Yesterday was my 100th post on this blog. I didn’t notice that until this morning.
“I woke up to another hard frost this morning. I have a feeling I got out of the mountains just in time, as they were predicting snow on the higher elevations on Sunday, and it wouldn’t surprise me in the least if they got it.” This was written from Atlanta that night.
“The last of the Parkway was beautiful. It goes up to 6000+ feet,” which is as high as Sunrise on Mt. Rainier and almost as high as the Upper Geyser Basin at Yellowstone:
“So parts of it already looked like winter, with bare trees. The wind was howling pretty good, too. … But on the lower parts, the technicolor sheep pelts were spread everywhere, and I could see forever from every overlook:
“Especially down to the low valleys where the fog settled like the colored stuff in a lava lamp when you unplug it. As if it had been spread with a knife:”
I reached I-26 just south of Asheville, and spent the afternoon on it and I-85, making my way to Atlanta. I-26 “was a good, four-lane highway, going down, down, down, and I had only one objection to it. It was, however, a serious one, and one I had to contend with all the way to Atlanta, and, I expect, will have to all the way across the South [which was true]. Kudzu. Not that it was growing across the highway or attacking me or the car or anything, but there were great stretches of it along both sides of the highway, bowing over trees, coating the ground, and generally smothering everything in its path. The very ground looked as if it were crying for help. It’s as sinister-looking as it actually is. Horrible, horrible stuff. I tried not to look at it, but sometimes I couldn’t help it, and every time I did, it made me shudder. How am I, with my phobia of vines, going to make it across a South smothered with the stuff?”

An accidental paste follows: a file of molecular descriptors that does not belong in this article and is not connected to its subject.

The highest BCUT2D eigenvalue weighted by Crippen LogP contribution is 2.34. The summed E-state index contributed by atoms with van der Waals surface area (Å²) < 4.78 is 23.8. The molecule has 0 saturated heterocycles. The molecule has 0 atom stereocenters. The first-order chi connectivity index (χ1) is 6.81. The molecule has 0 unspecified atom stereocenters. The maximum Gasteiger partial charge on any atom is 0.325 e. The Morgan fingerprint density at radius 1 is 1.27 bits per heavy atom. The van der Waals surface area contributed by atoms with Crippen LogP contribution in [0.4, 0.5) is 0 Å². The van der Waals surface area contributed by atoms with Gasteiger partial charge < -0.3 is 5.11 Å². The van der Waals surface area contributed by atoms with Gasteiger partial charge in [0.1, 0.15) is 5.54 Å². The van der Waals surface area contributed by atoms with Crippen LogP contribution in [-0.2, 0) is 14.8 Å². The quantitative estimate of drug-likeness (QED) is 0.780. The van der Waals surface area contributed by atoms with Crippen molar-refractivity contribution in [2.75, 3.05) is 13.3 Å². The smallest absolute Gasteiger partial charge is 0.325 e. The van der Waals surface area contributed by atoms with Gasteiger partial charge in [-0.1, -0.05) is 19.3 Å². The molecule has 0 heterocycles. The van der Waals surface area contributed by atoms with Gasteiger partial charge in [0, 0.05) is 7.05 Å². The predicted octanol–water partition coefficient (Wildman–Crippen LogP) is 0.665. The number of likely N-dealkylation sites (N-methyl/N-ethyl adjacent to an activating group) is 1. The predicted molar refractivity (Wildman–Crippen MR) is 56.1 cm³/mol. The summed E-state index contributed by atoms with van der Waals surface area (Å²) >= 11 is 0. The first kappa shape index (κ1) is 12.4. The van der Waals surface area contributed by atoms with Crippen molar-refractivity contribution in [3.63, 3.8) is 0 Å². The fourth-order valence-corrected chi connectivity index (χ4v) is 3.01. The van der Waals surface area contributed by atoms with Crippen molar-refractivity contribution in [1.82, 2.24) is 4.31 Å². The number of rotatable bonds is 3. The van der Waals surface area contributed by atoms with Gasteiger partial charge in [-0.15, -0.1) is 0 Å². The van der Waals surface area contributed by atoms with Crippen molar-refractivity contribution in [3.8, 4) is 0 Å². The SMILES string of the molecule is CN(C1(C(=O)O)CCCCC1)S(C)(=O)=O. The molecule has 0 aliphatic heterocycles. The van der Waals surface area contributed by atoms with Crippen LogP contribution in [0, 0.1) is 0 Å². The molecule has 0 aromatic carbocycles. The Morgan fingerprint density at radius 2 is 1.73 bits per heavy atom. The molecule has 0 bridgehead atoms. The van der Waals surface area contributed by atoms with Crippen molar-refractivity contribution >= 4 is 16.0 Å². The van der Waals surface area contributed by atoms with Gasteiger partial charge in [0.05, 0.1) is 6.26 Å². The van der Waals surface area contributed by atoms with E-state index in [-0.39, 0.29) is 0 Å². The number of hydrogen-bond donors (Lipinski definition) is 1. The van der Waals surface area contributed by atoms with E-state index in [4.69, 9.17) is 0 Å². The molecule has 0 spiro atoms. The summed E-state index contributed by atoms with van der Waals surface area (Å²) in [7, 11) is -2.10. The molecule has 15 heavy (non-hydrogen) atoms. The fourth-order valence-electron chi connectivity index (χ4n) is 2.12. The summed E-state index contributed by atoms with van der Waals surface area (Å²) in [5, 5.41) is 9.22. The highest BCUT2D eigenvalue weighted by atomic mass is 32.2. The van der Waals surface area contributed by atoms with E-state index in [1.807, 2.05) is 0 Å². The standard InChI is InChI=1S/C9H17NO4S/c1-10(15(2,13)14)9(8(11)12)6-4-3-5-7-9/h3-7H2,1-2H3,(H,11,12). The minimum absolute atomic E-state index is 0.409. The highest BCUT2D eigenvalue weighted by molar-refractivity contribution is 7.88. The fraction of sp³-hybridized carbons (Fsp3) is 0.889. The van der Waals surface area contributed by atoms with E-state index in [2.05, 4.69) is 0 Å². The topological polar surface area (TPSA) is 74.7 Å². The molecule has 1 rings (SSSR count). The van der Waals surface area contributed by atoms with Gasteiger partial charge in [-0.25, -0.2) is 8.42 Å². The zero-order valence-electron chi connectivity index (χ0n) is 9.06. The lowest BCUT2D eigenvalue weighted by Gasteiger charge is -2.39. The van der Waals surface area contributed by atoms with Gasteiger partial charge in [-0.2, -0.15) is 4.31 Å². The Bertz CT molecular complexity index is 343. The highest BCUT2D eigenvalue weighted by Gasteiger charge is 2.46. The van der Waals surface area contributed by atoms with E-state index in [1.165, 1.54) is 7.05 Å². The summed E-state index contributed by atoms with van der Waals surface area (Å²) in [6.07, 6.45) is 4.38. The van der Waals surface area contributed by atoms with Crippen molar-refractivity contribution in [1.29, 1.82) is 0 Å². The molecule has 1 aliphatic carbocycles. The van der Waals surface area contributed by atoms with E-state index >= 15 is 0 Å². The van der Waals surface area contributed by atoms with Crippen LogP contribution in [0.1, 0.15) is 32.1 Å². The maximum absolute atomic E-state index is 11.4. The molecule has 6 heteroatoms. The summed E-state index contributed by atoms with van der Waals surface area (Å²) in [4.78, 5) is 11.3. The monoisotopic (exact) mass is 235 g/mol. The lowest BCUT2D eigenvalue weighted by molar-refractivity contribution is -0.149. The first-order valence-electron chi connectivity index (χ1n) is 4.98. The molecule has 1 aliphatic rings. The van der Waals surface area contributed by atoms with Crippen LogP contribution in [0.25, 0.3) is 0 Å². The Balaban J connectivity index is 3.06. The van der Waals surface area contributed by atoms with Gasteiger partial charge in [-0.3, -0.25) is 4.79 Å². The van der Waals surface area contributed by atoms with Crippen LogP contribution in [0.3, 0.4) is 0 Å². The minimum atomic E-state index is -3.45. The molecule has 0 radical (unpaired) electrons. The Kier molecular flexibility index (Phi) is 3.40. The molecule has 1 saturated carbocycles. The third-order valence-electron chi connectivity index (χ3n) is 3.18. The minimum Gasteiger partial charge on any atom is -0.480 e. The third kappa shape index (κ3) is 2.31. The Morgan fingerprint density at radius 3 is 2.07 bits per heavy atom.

It makes me cringe just to remember that. I have a horror of vines, to the point where I can’t even prune my own clematis, the result of being allergic to ivy (the regular kinds, not just the usual reaction to the poison variety) and recurring bad dreams resulting from a shoot of ivy growing through the electric socket and a wisteria that tried to take shingles off the roof and grew down into the chains of a porch swing in one of the houses where I grew up. Kudzu, which grows 80+ feet a season and engulfs land by the acre, is my worst nightmare.
Anyway, I did make it to Atlanta without being strangled by vines, or stranded in a construction zone, for that matter. As my mother says, I wish I had the concession for orange barrels, because I’d be rich. I met up with my friend H that evening (the whirlwind from Yellowstone). She took me out to a hilarious dinner with some of her engineering friends then back to stay with her for a couple of nights, one result of which was that I will never look at an elevator the same way again. As another Atlanta friend says (one I met via email after my Long Trip), “further deponent sayeth not.”